On October 7, 2004, while appellant was still on the run, he called his father in prison. In that conversation, which was recorded by prison officials, appellant admitted that he was involved “a lot” in Berry's killing. Appellant did, however, deny that he actually stabbed Berry. He said that he “didn't wanna go” with the others to the crime scene and that he “didn't want to stab” Berry. Appellant also denied ever having stabbed Berry, telling his father that Morris Pendleton “put it [the knife] in my hand, told me to do it [stab Berry]. I told em ․ I ain't doin it. And then I wiped ․ it and I gave it back to em.”
Appellant also told his father that he was passed out in the back of the truck at the time Morris Pendleton set the truck on fire, and that Morris Pendleton intended to kill him. Appellant said he jumped out of the truck with his leg on fire and put it out. The driver of the car to Bemidji, however, testified that, during the ride and time in Bemidji, appellant seemed healthy, did not limp, and did not say anything about being hurt. A.C. also did not see any injuries or burns.
Appellant was eventually indicted on three counts of first-degree murder: premeditated murder, Minn.Stat. § 609.185(a)(1) (2008), intentional murder committed in the course of a kidnapping, Minn.Stat. § 609.185(a)(3) (2008), and intentional murder committed in the course of an aggravated robbery. Appellant was found guilty of premeditated murder and intentional murder committed in the course of a kidnapping, but acquitted of intentional murder committed in the course of an aggravated robbery. The district court convicted appellant of intentional murder committed in the course of a kidnapping and sentenced him to life imprisonment without possibility of parole.
Appellant challenges his conviction claiming: (1) the district court erroneously refused to give a specific accomplice instruction, (2) the district court erred by allowing a witness to testify falsely, (3) there was insufficient evidence to convict appellant on both first-degree murder charges, and (4) the State engaged in prosecutorial misconduct.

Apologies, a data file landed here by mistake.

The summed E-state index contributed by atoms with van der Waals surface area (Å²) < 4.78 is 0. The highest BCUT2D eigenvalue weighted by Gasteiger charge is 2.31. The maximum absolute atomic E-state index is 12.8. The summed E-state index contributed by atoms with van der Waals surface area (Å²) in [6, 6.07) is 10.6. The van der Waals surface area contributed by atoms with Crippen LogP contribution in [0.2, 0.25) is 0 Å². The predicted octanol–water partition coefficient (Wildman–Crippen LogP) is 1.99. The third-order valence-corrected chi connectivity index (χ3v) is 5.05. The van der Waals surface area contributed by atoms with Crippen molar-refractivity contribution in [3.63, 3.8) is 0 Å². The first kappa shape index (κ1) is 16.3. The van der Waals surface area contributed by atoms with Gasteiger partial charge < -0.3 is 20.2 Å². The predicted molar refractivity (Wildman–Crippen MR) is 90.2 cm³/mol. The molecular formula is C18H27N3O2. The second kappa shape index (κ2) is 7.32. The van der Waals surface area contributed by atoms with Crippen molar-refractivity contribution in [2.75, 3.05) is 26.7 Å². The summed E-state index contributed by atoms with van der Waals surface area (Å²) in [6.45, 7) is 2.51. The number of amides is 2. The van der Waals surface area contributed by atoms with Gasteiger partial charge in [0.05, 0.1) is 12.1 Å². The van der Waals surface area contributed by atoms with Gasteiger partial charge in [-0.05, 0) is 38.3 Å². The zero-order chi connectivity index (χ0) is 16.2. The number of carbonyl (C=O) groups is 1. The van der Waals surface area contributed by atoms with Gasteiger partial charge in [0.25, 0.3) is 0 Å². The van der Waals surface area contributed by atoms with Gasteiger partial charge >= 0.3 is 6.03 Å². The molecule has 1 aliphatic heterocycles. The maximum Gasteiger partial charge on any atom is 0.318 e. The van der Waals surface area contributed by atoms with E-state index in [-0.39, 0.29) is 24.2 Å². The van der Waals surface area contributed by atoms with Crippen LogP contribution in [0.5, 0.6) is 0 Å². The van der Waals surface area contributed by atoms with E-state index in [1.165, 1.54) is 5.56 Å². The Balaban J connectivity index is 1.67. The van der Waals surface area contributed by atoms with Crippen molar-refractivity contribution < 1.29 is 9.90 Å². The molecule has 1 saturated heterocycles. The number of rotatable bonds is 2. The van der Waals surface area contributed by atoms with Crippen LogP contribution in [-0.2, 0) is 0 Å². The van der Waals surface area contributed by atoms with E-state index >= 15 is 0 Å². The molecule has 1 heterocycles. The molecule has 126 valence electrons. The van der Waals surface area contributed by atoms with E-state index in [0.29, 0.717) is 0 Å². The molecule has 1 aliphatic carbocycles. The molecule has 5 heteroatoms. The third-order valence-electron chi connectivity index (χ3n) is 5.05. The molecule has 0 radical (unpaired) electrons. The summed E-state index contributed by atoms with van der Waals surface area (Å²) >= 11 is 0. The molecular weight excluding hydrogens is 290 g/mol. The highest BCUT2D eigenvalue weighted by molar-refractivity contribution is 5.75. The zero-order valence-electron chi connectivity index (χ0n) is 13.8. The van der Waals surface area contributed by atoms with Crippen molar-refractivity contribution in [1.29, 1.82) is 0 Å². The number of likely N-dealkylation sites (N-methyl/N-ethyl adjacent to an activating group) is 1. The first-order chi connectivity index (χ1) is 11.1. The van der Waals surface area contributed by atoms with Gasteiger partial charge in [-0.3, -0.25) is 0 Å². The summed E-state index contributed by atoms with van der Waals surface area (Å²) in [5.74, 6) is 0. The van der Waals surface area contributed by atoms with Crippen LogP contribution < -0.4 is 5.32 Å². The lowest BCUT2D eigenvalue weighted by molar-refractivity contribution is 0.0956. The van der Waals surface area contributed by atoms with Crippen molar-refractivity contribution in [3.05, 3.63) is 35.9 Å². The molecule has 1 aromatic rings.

Minnesota Statutes § 634.04 (2008) states that “[a] conviction cannot be had upon the testimony of an accomplice, unless it is corroborated by such other evidence as tends to convict the defendant of the commission of the offense․” The district court gave a general accomplice jury instruction but did not identify A.C. as an accomplice as a matter of law. Appellant claims this was reversible error.
A district court has “a duty to instruct juries on accomplice testimony in any criminal case in which it is reasonable to consider any witness against the defendant to be an accomplice.” State v. Strommen, 648 N.W.2d 681, 689 (Minn.2002). The district court's decision to give jury instructions is reviewed under an abuse of discretion standard. State v. Palubicki, 700 N.W.2d 476, 487 (Minn.2005). Any error is reviewed using a harmless error analysis. State v. Jackson, 746 N.W.2d 894, 898 (Minn.2008).